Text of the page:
·
Registered
1987 Alfa Romeo Spider Veloce
Joined
·
66 Posts
Discussion Starter · #13 ·
Mhendri, locate your VVT solenoid, the cylindrical thing sticking out the front passenger side of your valve cover, close to the radiator. Wipe your hand under it (or a paper towel). If it's soaked, there's your leak.
Thanks @GradBrad, will do!

I mean, it's an Alfa. Even after you fix this leak, you'll probably still have to put some cardboard down.
Haha, I'm counting on it!
 

·
Premium Member
Joined
·
2,431 Posts
  • Like
Reactions: vbisbest

·
Registered
1987 Alfa Romeo Spider Veloce
Joined
·
66 Posts
Discussion Starter · #16 ·
So I went poking around yesterday with these tips at hand and came across a suspicious looking VVT solenoid. The video shows what to me looks like too much free play and a mostly disintegrated seal. Or maybe just some RTV that was slathered on. You can also see some oil oozing when pressing the solenoid against the walls.

While perhaps not the cause of my major leak, this seems like it could use some attention. Does this require a new support bushing thats outlined here?: Repairing your VVT support mount bushing

Motor vehicle Automotive exterior Gas Automotive wheel system Auto part
 

·
But Mad North-Northwest
Joined
·
12,580 Posts
Yeah, your bushing is shot. There are various ways to bodge up a replacement discussed on the BB using heater hose or whatnot, or you can just buy a solid replacement mount here:


If it's leaking oil it'll be at the cam cover (from the VVT plunger that goes into the cam cover that the solenoid you're holding actuates). There should be an o-ring under a plate there. When you pull off the VVT mount to fix it you can investigate it.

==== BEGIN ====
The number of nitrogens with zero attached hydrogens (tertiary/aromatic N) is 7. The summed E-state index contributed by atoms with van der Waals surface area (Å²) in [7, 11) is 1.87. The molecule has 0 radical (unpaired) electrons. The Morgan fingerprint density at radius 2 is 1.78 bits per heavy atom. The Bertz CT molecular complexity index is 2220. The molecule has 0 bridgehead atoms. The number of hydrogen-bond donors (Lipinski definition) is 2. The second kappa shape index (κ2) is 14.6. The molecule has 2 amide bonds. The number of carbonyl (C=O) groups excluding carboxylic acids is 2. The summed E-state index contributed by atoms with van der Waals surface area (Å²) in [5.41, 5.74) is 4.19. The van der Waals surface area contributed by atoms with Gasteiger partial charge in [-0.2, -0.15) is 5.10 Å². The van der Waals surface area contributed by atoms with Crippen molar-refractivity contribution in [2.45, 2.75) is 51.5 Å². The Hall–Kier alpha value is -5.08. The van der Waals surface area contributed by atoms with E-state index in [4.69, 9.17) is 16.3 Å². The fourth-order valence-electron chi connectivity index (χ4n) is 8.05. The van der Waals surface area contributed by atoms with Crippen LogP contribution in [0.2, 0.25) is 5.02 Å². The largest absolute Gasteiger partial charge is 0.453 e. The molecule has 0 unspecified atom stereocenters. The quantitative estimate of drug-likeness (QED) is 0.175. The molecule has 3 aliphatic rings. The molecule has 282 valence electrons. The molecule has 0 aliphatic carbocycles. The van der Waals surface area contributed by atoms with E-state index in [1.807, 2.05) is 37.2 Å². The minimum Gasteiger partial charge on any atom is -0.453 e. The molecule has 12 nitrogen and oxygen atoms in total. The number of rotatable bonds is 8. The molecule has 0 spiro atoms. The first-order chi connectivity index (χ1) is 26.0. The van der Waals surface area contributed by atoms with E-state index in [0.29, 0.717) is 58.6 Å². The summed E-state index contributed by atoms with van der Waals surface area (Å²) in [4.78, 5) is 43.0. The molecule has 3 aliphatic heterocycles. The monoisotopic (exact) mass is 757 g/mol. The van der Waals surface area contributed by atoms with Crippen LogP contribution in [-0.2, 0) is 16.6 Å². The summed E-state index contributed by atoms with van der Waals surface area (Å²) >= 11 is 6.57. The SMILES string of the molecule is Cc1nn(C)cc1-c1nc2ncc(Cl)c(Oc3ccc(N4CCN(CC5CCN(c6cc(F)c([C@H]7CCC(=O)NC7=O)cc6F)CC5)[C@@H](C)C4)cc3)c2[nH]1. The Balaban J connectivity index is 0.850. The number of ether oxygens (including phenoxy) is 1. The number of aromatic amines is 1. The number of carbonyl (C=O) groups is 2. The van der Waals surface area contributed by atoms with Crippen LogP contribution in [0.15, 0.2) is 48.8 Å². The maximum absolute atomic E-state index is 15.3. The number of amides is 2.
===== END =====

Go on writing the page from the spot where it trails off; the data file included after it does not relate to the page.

Some photos here, though note that this guy was missing the plunger and o-ring

 
  • Like
Reactions: mhendri

·
Registered
Joined
·
10,109 Posts
before spending money on the bushing repair or the solid replacement, it's a good time to check the VVT is actually working....

loosen that little phillips head screw on the clamp around the plastic and carefully pull off the white plastic gizmo....this reveals 2 spade terminals.
now start the car, let it idle.
now put 12V + / - to the two spade terminals and hold it there a few seconds.........the idle should go really rough, might even stall the engine.

yes? then it is working and advancing the cam as it should.

no? then it is not and we all do some trouble shootin' :ROFLMAO:

another decent DIY fix here if 100 bucks sounds too much (it would to me!)
DIY VVT solenoid fix
 

·
Premium Member
Joined
·
2,431 Posts
As Dom says, check the functionality of the VVT solenoid but i would go with the solid replacement mount. I have done several this way.
 

·
Registered
1987 Alfa Romeo Spider Veloce
Joined
·
66 Posts
Discussion Starter · #20 ·
Dom, I followed your instructions and the car does idle roughly when I apply 12v to the solenoid terminals. So all seems to be in working order there. Thanks for that!

Appreciate the insight, Greg. I saw an old post on here where someone said Larry at APE was selling new bushings for $50 or so. I'll give them a call to see if they've still got 'em. Only wish I knew what was gonna go next so I could save on shipping!

So thats certainly one leak, but not "the" leak as far as I can tell. Eric, the half moons behind the cam cover are dry and the small line on the OVS is well connected. I may still take the time to clean it out. I need to double check the distributor area -- I popped off the black plastic shroud that encases the distributor, cap, and cables, but didn't see anything nefarious. Would popping off the red distributor cap possibly reveal more?

The hunt continues!
 
1 - 20 of 26 Posts
Top